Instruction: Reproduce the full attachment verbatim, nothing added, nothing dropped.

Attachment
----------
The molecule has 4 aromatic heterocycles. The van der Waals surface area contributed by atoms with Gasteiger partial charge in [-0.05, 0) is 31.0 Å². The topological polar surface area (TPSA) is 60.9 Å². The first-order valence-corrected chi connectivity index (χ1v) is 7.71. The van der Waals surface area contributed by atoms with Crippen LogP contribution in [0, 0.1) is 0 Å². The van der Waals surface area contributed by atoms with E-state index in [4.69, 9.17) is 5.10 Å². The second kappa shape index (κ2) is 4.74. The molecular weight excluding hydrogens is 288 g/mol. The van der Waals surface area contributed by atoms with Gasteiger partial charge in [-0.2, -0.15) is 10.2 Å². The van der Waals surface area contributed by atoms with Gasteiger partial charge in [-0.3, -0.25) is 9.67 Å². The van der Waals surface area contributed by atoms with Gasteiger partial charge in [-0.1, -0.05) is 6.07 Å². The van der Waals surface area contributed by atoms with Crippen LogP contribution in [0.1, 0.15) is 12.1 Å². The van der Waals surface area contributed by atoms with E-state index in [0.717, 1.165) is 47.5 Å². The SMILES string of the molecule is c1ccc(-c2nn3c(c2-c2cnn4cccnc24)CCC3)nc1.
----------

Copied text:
The molecule has 4 aromatic heterocycles. The van der Waals surface area contributed by atoms with Gasteiger partial charge in [-0.05, 0) is 31.0 Å². The topological polar surface area (TPSA) is 60.9 Å². The first-order valence-corrected chi connectivity index (χ1v) is 7.71. The van der Waals surface area contributed by atoms with Crippen LogP contribution in [0, 0.1) is 0 Å². The van der Waals surface area contributed by atoms with E-state index in [4.69, 9.17) is 5.10 Å². The second kappa shape index (κ2) is 4.74. The molecular weight excluding hydrogens is 288 g/mol. The van der Waals surface area contributed by atoms with Gasteiger partial charge in [-0.2, -0.15) is 10.2 Å². The van der Waals surface area contributed by atoms with Gasteiger partial charge in [-0.3, -0.25) is 9.67 Å². The van der Waals surface area contributed by atoms with Gasteiger partial charge in [-0.1, -0.05) is 6.07 Å². The van der Waals surface area contributed by atoms with Crippen LogP contribution in [0.1, 0.15) is 12.1 Å². The van der Waals surface area contributed by atoms with E-state index in [0.717, 1.165) is 47.5 Å². The SMILES string of the molecule is c1ccc(-c2nn3c(c2-c2cnn4cccnc24)CCC3)nc1.